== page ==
But that’s not exactly our situation. Flip to Acts chapter 11 and you see the after-effects, the angry backlash. The leaders of the Christian movement – a still Jewish movement – heard that a Gentile was baptized without first having to become circumcised. They’re angry. They call Peter to headquarters. There, he tells the whole story: the sheet, the animals, the voice, the trip to Caesarea, the presence of the Holy Spirit. What else could I do? Peter says. It was so very clear, so very immediate, and I responded.
Like Peter, we don’t live in communities which quickly and altogether respond to immediacy of any kind, let alone an immediate turn from revenge to love, from being enemies to friends, from separation to unity. In fact, I learned of the story of Rami Elhanan and Bassam Aramin from a 2012 documentary entitled, Within the Eye of the Storm. It tells the story I told you, about their lives and the processes they both undertook to find peace. They became friends. But the film is also about the experience of introducing one another to their communities – communities which were not prepared and did not necessarily, automatically, immediately respond with the same kind of love and forgiveness and peace. Imagine it. An Israeli sitting with Arabs who quite literally – and, you might say, for good reason – hated him simply because of who he was. An Arab sitting with Israelis who literally and, again, you might say, for good reason, saw him as a terrorist. Forgiveness doesn’t come easily in this world. Peace is not won swiftly. None of this is ever immediate.
The world in which we live is not geared towards wholeness and healing; it’s not designed for love and forgiveness. American theologian Reinhold Neibuhr outlined in his now-classic 1932 book, Moral Man and Immoral Society, what’s called “Christian realism.” Power and positioning and pride lurks everywhere in this world, at least this side of heaven, Neibuhr argued: sin is at the bedrock of the foundation of this world. That’s why even our attempts to play nice sometimes turn out so rotten.
Being a person of faith, in general, and a Chrisian, specifically, involves the hard work of scrutinizing that which comes from within. It may be of God; Jesus said the kingdom is near you. It may not be of God. Israelis and Palestinians are trained to hate. That’s their base reaction. A good law-abiding Jew like Peter was formed to avoid, at least, and by no means accept a Gentile like Cornelius. That’s Peter’s gut reaction, in spite of the fact that he lived with Jesus all those years. Even the apostles and elders of the Christian movement had a resistant gut reaction, a frankly reactive, bitter resistance. What kind of person do you dislike, and for what reason? What do you abhor and on what scriptural or political reasons do you base your opinion? In it may be God, and it may very well be not of God.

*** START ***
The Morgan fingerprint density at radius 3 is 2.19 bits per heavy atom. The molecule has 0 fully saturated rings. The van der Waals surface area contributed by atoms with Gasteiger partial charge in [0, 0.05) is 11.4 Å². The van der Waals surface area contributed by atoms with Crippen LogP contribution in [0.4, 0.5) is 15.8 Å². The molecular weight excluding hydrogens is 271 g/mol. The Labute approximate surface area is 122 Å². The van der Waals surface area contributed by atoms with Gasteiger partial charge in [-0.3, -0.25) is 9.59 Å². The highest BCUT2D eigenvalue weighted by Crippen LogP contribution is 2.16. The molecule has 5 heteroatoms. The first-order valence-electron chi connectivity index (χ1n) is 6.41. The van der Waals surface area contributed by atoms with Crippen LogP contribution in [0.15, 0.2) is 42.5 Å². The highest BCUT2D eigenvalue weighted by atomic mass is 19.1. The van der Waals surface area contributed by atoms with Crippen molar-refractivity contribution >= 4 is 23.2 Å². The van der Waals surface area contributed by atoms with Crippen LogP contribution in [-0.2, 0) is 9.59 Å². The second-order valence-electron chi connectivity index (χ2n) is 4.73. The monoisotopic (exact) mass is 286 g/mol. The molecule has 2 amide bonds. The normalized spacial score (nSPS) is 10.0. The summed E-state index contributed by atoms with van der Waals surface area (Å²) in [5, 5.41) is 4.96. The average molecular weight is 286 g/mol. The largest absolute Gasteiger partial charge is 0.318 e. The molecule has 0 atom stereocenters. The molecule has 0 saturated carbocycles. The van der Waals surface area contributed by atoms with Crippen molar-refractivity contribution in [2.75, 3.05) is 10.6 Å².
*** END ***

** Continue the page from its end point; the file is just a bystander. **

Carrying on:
It’s a certain truth that when God shows up he keeps shattering the boxes we make, blurring the lines we draw. But when we take the risk to love and live as God so clearly does, the world says you’re unrealistic, naïve, and at the very least that you’ve gone about it all too immediately.
And yet ours is a faith that makes us try, still. No doubt you’ve seen a bumper sticker with a quote from Gandhi: “Be the change you wish to see in the world.” Problem is, he didn’t say that. Not exactly. It sounds like a self-help magazine, and awfully, well, like a bumper sticker. What Gandhi actually wrote was this: “If we could change ourselves, the tendencies in this world would also change. As a man changes his own nature so does the attitude of the world change towards him. We need not wait to see what others do.”
We need not see what others do. Rami and Bassam, early in their lives, did what others did and they paid for it. In time, they chose to live differently. When tragedy struck, again, they did not wait to see what others did. Peter didn’t wait to see what others did, either. And that community, the church, which called him to task – they, too, were a little bit odd, a little bit strange, a whole lot spontaneous. The moment in that room was hardly silent after Peter recounted his story, for the Holy Spirit was moving and sweeping in her delightfully spunky and, you might say, radically upsetting way. Immediately, they praised the God who shattered their prejudices and destroyed their small-mindedness. Immediately, they rejoiced that theirs was a kingdom not of this world. Immediately, they did a bold thing and were given the grace of God to do it with courage. They may have looked back, they may have been afraid, but immediately they were also transformed.
From a sermon preached at St. George’s Church on Sunday, 28 April 2013.